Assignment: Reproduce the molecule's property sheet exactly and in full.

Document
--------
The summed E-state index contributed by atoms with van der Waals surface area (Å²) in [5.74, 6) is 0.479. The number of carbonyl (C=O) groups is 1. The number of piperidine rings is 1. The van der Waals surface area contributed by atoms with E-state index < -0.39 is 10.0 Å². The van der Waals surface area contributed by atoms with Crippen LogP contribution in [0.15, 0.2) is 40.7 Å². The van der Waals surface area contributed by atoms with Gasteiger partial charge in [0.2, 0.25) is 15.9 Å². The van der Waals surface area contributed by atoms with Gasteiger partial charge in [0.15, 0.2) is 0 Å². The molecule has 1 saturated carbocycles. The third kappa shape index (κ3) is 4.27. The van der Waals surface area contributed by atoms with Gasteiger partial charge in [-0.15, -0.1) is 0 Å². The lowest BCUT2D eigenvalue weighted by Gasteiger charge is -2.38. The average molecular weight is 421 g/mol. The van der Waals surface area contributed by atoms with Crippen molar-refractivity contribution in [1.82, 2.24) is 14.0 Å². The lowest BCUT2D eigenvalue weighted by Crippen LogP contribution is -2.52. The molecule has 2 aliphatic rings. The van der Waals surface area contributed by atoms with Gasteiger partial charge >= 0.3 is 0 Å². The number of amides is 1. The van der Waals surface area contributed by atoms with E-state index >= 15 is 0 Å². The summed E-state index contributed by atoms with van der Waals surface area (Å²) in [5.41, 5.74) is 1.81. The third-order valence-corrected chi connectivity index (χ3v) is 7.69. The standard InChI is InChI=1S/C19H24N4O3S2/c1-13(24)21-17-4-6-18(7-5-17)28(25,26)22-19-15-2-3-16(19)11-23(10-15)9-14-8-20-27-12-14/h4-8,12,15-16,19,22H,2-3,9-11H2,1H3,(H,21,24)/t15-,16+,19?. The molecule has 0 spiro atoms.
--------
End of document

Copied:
The summed E-state index contributed by atoms with van der Waals surface area (Å²) in [5.74, 6) is 0.479. The number of carbonyl (C=O) groups is 1. The number of piperidine rings is 1. The van der Waals surface area contributed by atoms with E-state index < -0.39 is 10.0 Å². The van der Waals surface area contributed by atoms with Crippen LogP contribution in [0.15, 0.2) is 40.7 Å². The van der Waals surface area contributed by atoms with Gasteiger partial charge in [0.2, 0.25) is 15.9 Å². The van der Waals surface area contributed by atoms with Gasteiger partial charge in [0.15, 0.2) is 0 Å². The molecule has 1 saturated carbocycles. The third kappa shape index (κ3) is 4.27. The van der Waals surface area contributed by atoms with Gasteiger partial charge in [-0.15, -0.1) is 0 Å². The lowest BCUT2D eigenvalue weighted by Gasteiger charge is -2.38. The average molecular weight is 421 g/mol. The van der Waals surface area contributed by atoms with Crippen molar-refractivity contribution in [1.82, 2.24) is 14.0 Å². The lowest BCUT2D eigenvalue weighted by Crippen LogP contribution is -2.52. The molecule has 2 aliphatic rings. The van der Waals surface area contributed by atoms with Gasteiger partial charge >= 0.3 is 0 Å². The number of amides is 1. The van der Waals surface area contributed by atoms with E-state index >= 15 is 0 Å². The summed E-state index contributed by atoms with van der Waals surface area (Å²) in [5.41, 5.74) is 1.81. The third-order valence-corrected chi connectivity index (χ3v) is 7.69. The standard InChI is InChI=1S/C19H24N4O3S2/c1-13(24)21-17-4-6-18(7-5-17)28(25,26)22-19-15-2-3-16(19)11-23(10-15)9-14-8-20-27-12-14/h4-8,12,15-16,19,22H,2-3,9-11H2,1H3,(H,21,24)/t15-,16+,19?. The molecule has 0 spiro atoms.